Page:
Ix-Xagħra (pronounced: shara) is built on a hill to the central north-east of the island of Gozo. It lies just under four kilometres from Rabat, the town of the island, and is aptly described as the village of the goddess and the Madonna. Ix-Xagħra was one of the earliest inhabited areas of Gozo. In early modern documents, the plateau is referred to as Xaghret il-Għazzenin.. In modern times, the people first settled on the hill's highest point, aptly called tal-Qaċċa. This was Italianized to Caccia, the name by which ix-Xaghra is referred to in the majority of written documents until before the Second world War. This earliest sector of the village is now referred to as ta' Sant'Anton, after the dedication of a late Medieval chapel dedicated to Saint Antony the Abbot. In the spoken language, the place was commonly referred to as ix-Xagħra, literally, a rocky plateau covered with patches of red soil. The name is derived from the second sector or central area of the hill known as ix-Xagħret il-Għazzenin, the herdsmen's, literally lazimen's,plateau. Eventually the name Ix-Xagħra prevailed.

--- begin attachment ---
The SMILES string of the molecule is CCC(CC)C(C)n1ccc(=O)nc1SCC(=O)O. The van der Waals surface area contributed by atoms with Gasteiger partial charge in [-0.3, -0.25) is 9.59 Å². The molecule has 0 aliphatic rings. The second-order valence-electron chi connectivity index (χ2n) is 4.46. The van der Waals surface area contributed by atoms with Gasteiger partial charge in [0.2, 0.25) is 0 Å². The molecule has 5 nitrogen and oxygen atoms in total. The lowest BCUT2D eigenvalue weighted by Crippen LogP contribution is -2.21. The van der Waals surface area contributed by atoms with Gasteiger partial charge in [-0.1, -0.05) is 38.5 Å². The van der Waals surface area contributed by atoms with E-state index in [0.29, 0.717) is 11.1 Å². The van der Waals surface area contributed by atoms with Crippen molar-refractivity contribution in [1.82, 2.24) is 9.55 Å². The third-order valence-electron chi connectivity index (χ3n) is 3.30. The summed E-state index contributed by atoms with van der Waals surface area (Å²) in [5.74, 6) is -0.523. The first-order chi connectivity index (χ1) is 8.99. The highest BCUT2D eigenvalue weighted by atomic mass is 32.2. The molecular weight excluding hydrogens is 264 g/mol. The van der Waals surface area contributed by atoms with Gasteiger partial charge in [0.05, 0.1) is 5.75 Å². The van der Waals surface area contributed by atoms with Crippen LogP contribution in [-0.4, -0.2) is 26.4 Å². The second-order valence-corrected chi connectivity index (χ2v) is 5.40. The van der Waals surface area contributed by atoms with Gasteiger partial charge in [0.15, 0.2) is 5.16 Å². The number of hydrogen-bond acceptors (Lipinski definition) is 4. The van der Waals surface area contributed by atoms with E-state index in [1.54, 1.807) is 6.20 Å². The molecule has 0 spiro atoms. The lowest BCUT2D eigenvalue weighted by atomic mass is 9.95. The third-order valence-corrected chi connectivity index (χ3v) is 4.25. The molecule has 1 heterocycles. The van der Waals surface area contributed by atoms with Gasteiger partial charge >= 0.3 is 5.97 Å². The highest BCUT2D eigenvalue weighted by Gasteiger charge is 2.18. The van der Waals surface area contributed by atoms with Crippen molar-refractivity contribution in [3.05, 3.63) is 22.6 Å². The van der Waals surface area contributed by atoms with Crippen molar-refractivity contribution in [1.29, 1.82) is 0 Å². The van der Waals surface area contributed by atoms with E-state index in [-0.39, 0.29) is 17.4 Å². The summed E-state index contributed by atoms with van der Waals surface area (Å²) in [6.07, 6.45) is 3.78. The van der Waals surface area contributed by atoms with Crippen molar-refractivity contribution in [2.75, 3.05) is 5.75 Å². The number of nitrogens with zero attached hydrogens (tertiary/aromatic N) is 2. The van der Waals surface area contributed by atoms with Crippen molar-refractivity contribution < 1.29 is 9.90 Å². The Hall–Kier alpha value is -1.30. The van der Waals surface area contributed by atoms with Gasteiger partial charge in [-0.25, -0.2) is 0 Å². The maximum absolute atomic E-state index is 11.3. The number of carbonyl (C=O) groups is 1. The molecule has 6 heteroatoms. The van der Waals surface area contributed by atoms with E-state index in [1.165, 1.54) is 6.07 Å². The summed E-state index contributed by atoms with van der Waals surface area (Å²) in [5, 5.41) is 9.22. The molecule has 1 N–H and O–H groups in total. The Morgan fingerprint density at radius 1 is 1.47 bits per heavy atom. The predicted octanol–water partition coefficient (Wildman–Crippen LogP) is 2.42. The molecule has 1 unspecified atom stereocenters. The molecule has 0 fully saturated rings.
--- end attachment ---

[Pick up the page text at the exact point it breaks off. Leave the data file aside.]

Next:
A third sector of the village that developed on the eastern part of the hill became known as ta' Gajdoru. It is thought that the name is derived from a chapel of the blessed V irgin Mary of Joys, Latin Gaudiorum, that once sstood in that area, but the derivation is dubious. This section is now referred to as tan-Nazzarenu, after the dedication of still another chapel that was built in the area early in the twentieth century. Colloquially, it is referred to as t’hemm isfel, of the lower sector. The name of ix-Xagħra is first recorded as thax ahara in the acts of Notary Joannes Bondin (Notarial Archives, N A V, R 69) on 17 February 1518. The inhabitants of the Village are referred to as ix-Xagħrin.